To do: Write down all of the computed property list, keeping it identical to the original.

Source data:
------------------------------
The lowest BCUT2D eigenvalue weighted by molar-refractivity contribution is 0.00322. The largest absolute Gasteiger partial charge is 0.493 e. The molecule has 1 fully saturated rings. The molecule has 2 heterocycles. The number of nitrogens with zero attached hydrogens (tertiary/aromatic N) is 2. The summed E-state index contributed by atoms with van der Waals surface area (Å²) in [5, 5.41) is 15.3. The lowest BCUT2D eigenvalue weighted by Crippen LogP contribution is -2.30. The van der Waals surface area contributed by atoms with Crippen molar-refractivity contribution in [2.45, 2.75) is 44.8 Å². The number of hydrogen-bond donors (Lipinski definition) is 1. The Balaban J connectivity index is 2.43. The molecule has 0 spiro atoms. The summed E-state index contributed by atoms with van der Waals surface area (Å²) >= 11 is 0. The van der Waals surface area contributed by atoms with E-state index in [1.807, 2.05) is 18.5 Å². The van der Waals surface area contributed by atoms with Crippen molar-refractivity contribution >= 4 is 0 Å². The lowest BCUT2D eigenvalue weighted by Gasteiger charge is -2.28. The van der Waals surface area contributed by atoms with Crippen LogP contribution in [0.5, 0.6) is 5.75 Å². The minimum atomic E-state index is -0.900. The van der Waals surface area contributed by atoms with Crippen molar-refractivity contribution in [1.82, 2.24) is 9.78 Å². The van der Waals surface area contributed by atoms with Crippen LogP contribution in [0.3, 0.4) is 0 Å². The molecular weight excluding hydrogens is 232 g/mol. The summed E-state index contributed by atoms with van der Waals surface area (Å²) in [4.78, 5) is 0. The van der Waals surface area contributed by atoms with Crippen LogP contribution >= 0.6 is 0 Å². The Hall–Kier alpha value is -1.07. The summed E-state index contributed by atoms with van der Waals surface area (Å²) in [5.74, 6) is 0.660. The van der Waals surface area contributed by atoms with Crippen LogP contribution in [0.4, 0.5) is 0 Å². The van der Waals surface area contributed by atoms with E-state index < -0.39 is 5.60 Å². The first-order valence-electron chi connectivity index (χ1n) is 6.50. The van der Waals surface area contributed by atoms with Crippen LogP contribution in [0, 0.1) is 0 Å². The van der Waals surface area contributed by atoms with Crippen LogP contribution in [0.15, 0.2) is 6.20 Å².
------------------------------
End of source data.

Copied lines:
The lowest BCUT2D eigenvalue weighted by molar-refractivity contribution is 0.00322. The largest absolute Gasteiger partial charge is 0.493 e. The molecule has 1 fully saturated rings. The molecule has 2 heterocycles. The number of nitrogens with zero attached hydrogens (tertiary/aromatic N) is 2. The summed E-state index contributed by atoms with van der Waals surface area (Å²) in [5, 5.41) is 15.3. The lowest BCUT2D eigenvalue weighted by Crippen LogP contribution is -2.30. The van der Waals surface area contributed by atoms with Crippen molar-refractivity contribution in [2.45, 2.75) is 44.8 Å². The number of hydrogen-bond donors (Lipinski definition) is 1. The Balaban J connectivity index is 2.43. The molecule has 0 spiro atoms. The summed E-state index contributed by atoms with van der Waals surface area (Å²) >= 11 is 0. The van der Waals surface area contributed by atoms with E-state index in [1.807, 2.05) is 18.5 Å². The van der Waals surface area contributed by atoms with Crippen molar-refractivity contribution >= 4 is 0 Å². The lowest BCUT2D eigenvalue weighted by Gasteiger charge is -2.28. The van der Waals surface area contributed by atoms with Crippen LogP contribution in [0.5, 0.6) is 5.75 Å². The minimum atomic E-state index is -0.900. The van der Waals surface area contributed by atoms with Crippen molar-refractivity contribution in [1.82, 2.24) is 9.78 Å². The van der Waals surface area contributed by atoms with Crippen LogP contribution in [0.3, 0.4) is 0 Å². The molecular weight excluding hydrogens is 232 g/mol. The summed E-state index contributed by atoms with van der Waals surface area (Å²) in [4.78, 5) is 0. The van der Waals surface area contributed by atoms with Crippen LogP contribution >= 0.6 is 0 Å². The Hall–Kier alpha value is -1.07. The summed E-state index contributed by atoms with van der Waals surface area (Å²) in [5.74, 6) is 0.660. The van der Waals surface area contributed by atoms with Crippen LogP contribution in [0.4, 0.5) is 0 Å². The van der Waals surface area contributed by atoms with E-state index < -0.39 is 5.60 Å². The first-order valence-electron chi connectivity index (χ1n) is 6.50. The van der Waals surface area contributed by atoms with Crippen LogP contribution in [0, 0.1) is 0 Å². The van der Waals surface area contributed by atoms with Crippen LogP contribution in [0.15, 0.2) is 6.20 Å².